MAKING THE RIGHT CALL: Va. kids honored for calling 911 during emergencies

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Three children are being honored for making the right call. They stepped up when it was needed the most during an emergency.

At first glance, Alden Yergey looks and sounds like your typical 10-year-old girl.

"My favorite subjects in school are math and social studies," she said. "I like to play basketball and I have three dogs."

Sounds normal enough, but in November 2013, Yergey was caught up in a medical emergency.

"I went and grabbed the phone and I dialed 911," she said. "And then this lady answered, 'Hello, this is 911,' and I said my brother is having a seizure. And then she said, 'Okay, what's the address? What's your address,' and I said my address."

At the time, Yergey was nine years old and her brother's only hope of getting help.

Her mother was providing aid.

"She couldn't do it because she had to stay with my brother," said Yergey.

"I was there but I couldn't call 911 at the same time, and so it made a huge difference for us," said Sara Yergey, Alden's mother. "I think it's very important. I know children get taught what to do."

Ultimately, only one in 100 911 calls come from children, according to the Prince William County's Office of Public Safety Communications.

Prince William County's Make the Right Call program wants to make sure young people are prepared if an emergency strikes.

While school districts across the country are stretching budgets -- and in many cases, cutting budgets -- Making the Right Call in Prince William County has survived nearly two decades and taught countless kids along the way lifesaving skills.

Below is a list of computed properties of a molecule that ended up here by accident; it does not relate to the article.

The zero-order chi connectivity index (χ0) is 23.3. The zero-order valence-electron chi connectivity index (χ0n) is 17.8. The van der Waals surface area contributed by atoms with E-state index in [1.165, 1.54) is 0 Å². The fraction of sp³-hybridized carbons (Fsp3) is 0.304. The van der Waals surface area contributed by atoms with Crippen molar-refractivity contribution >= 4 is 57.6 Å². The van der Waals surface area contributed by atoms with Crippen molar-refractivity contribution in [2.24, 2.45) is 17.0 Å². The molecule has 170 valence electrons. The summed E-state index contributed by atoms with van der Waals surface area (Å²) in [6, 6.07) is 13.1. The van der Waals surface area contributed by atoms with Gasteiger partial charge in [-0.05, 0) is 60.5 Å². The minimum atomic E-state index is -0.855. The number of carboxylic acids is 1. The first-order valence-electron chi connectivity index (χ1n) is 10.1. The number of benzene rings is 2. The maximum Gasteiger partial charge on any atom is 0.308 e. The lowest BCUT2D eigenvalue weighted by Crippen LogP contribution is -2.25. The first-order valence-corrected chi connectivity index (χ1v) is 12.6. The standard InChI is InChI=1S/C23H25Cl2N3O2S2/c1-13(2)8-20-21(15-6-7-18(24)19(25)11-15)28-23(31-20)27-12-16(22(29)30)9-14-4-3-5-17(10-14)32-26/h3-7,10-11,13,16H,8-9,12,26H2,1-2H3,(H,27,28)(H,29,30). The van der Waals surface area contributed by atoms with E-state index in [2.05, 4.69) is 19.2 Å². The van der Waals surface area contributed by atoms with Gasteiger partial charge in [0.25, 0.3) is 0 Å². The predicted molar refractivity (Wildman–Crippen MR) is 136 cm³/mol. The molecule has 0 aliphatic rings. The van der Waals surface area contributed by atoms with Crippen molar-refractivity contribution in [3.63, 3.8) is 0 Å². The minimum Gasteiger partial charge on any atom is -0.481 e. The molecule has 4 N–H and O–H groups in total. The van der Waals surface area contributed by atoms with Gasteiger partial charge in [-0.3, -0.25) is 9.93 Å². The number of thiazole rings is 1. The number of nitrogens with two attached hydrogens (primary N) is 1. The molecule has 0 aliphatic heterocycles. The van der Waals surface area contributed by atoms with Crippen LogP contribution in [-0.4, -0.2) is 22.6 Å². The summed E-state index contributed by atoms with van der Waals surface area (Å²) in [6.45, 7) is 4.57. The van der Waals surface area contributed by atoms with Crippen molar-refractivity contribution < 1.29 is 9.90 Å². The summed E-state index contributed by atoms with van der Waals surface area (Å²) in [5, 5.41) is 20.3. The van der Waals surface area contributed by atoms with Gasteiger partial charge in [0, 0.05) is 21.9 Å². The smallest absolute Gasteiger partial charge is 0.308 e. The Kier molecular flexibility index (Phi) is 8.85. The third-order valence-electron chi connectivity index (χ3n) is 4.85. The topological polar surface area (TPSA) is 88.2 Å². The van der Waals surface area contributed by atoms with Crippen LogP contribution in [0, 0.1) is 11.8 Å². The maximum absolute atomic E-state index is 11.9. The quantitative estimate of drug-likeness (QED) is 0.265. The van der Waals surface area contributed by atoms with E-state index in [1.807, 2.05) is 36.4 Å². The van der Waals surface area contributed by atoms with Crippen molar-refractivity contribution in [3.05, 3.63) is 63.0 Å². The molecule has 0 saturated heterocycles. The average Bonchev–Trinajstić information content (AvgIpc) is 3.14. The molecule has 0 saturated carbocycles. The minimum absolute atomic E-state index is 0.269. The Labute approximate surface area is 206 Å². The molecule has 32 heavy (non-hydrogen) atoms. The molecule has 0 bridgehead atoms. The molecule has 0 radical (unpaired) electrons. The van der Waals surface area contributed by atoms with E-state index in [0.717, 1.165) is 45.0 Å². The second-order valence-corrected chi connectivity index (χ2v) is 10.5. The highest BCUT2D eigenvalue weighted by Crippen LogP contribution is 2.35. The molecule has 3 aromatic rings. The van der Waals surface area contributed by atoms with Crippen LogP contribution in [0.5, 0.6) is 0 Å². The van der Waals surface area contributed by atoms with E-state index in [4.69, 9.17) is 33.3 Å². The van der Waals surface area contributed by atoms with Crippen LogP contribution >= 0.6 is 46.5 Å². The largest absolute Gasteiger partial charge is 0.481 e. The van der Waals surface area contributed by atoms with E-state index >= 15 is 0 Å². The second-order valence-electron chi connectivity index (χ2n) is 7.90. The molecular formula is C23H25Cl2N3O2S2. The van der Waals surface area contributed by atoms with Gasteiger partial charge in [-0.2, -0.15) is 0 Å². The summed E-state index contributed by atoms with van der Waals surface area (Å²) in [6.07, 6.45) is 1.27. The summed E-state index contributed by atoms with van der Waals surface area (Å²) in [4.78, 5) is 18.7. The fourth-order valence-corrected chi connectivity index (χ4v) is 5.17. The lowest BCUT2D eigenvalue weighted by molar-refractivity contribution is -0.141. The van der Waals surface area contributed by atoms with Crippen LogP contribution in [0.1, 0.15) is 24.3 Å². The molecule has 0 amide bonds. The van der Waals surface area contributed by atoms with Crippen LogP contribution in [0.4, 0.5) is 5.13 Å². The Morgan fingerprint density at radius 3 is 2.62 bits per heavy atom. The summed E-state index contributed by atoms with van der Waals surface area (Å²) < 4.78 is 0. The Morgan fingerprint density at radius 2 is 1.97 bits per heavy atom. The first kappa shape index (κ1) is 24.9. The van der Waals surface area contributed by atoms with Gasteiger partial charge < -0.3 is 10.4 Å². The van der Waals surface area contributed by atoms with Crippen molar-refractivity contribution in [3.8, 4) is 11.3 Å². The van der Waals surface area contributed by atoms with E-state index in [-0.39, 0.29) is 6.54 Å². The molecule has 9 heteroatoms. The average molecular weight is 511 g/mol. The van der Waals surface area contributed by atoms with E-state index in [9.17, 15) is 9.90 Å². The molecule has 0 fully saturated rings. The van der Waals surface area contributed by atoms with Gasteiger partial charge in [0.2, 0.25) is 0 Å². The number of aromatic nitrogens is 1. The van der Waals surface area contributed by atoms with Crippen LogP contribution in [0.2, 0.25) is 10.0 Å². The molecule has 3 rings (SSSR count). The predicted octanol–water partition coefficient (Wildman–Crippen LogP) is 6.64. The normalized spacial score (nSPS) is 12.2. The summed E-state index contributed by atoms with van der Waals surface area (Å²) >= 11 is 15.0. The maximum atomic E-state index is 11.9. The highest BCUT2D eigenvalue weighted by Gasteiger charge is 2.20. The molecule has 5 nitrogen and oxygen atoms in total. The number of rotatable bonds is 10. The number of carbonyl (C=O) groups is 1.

"I believe we're the only ones that do it in the state of Virginia right now, but we have had many jurisdictions who have called and asked how to start up a program," said Pam Mollenauer, who manages the Make the Right Call program.

This program shows children the importance of properly using 911.

"Even on the phone with the call taker, when they remained calm, she remained calm," said Mollenauer. "She was able to make sure that she gave them the correct address, had the right phone number. She took every bit of instruction the call taker gave her and passed it on to mom and dad. In the end, we had a really good result."

Alden Yergey has some advice for other young people who may find themselves in an emergency situation.

"Act like you're calling a friend and just tell them what's happening," she said.

On September 12 at 1 p.m., Yergey will be honored alongside Evan Roseberry and Cassidy Wayson for "Making the Right Call." The children are being honored by the Prince William County Office of Public Safety Communications at the Sean T. Connaughton Plaza as part of Public Safety Day.